Bobby: After the success of Shaun of the Dead there has been talks of this being part of a trilogy of sorts. Was there always an idea of some kind of trilogy with the group together or did it just sort of happen?
Edgar: When we were making Shaun of the Dead we were lucky to be making a film at all, so we didn’t think beyond the first film. Then after Hot Fuzz, people started asking if we were going to do a third one and that’s when we made a joke in an interview about the three films being linked together by different flavors of Cornetto ice cream and that kind of stuck.
Simon: We put one in the second film. We got free ice cream at the premiere of the first one because we mentioned them in the film. It wasn’t supposed to be any product placement, it was just a joke about eating ice cream in the morning and we got free ice cream. So we said let’s mention it in the second one and we might get more free ice cream, but we didn’t. Instead we got labeled as the guys who do films about ice cream so we just played off that a little bit. There are far more meaty and relevant connections between all three films.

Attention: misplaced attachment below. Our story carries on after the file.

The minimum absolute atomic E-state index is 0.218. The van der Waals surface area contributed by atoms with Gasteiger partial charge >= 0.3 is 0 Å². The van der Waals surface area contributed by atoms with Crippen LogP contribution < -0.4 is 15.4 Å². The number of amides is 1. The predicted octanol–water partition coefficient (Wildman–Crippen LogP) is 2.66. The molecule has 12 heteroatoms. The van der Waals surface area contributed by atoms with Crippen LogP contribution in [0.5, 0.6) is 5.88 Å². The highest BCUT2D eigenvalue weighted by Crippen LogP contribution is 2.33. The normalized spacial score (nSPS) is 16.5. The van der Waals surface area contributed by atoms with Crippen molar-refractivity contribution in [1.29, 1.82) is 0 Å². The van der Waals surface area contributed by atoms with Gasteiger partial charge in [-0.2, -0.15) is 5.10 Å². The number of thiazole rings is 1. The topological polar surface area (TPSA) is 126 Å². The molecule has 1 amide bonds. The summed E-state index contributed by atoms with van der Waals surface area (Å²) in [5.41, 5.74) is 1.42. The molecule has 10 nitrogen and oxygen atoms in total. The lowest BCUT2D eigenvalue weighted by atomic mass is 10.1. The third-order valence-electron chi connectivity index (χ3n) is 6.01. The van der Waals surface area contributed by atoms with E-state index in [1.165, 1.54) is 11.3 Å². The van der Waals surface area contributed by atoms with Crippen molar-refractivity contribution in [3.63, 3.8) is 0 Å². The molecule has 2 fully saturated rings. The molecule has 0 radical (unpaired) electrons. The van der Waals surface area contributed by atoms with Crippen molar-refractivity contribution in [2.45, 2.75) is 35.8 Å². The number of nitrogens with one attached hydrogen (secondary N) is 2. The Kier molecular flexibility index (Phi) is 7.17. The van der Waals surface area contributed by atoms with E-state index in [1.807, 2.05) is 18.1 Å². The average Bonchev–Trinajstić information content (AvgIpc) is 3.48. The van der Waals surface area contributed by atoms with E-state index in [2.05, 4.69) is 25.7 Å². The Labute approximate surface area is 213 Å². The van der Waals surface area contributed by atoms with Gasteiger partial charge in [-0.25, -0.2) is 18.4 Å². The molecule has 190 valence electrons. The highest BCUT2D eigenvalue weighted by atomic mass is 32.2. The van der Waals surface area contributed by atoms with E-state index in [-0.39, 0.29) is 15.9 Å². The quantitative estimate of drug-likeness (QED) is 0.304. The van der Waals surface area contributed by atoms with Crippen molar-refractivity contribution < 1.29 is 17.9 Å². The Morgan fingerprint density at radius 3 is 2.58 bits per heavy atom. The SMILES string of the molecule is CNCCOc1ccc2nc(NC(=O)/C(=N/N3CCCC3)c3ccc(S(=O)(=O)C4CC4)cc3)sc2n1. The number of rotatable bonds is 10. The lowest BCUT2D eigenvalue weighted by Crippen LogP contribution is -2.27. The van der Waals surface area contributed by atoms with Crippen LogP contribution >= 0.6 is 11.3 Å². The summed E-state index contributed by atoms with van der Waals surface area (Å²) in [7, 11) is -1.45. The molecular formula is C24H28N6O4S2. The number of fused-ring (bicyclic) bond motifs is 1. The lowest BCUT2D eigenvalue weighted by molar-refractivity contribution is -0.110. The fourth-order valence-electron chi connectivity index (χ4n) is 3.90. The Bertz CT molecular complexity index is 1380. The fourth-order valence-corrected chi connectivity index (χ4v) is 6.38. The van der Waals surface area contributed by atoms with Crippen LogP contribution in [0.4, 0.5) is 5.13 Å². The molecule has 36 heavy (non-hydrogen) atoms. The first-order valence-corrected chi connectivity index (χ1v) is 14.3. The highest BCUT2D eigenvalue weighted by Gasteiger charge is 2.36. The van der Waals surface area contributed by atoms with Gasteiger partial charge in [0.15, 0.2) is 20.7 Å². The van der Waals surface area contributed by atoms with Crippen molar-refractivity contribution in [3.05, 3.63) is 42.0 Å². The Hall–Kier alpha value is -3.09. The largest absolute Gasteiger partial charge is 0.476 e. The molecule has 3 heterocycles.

Nick: Tell us.
Simon: Ok, there is the struggle of the individual against the collective.
Nick: Yeah, go on.
Simon: Friendship and a notion about having to making a personal change.
Nick: Hmm, yes, uh huh.
Simon: One has to group up to win the day, another has to dumb down to win the day, one has to rethink his entire life to, to, ta, ta, ta ta ta.
Edgar: Ladies and gentleman Michael Sheen.
Simon: Not just that, there are other reoccurring jokes, but you don’t have to have seen either of the other films to see this one, they are all stand-alone films, but they are kin. The next thing we do might not have anything to do with ice cream it might be FroYo or something.
Edgar: Don’t you have a shopping list of things that you want to do in our next movie?
Nick: Yeah, Aston Martins, maybe the three color Aston Martin trilogy and they can give us one each. The new Rapide is nice, it’s a four door.
Bobby: With all these films there is always action, but this one’s action was amazing. It felt like something that could have been in a movie like The Raid or Ip Man, with you guys being the UK version of Sammo Hung and Jackie Chan.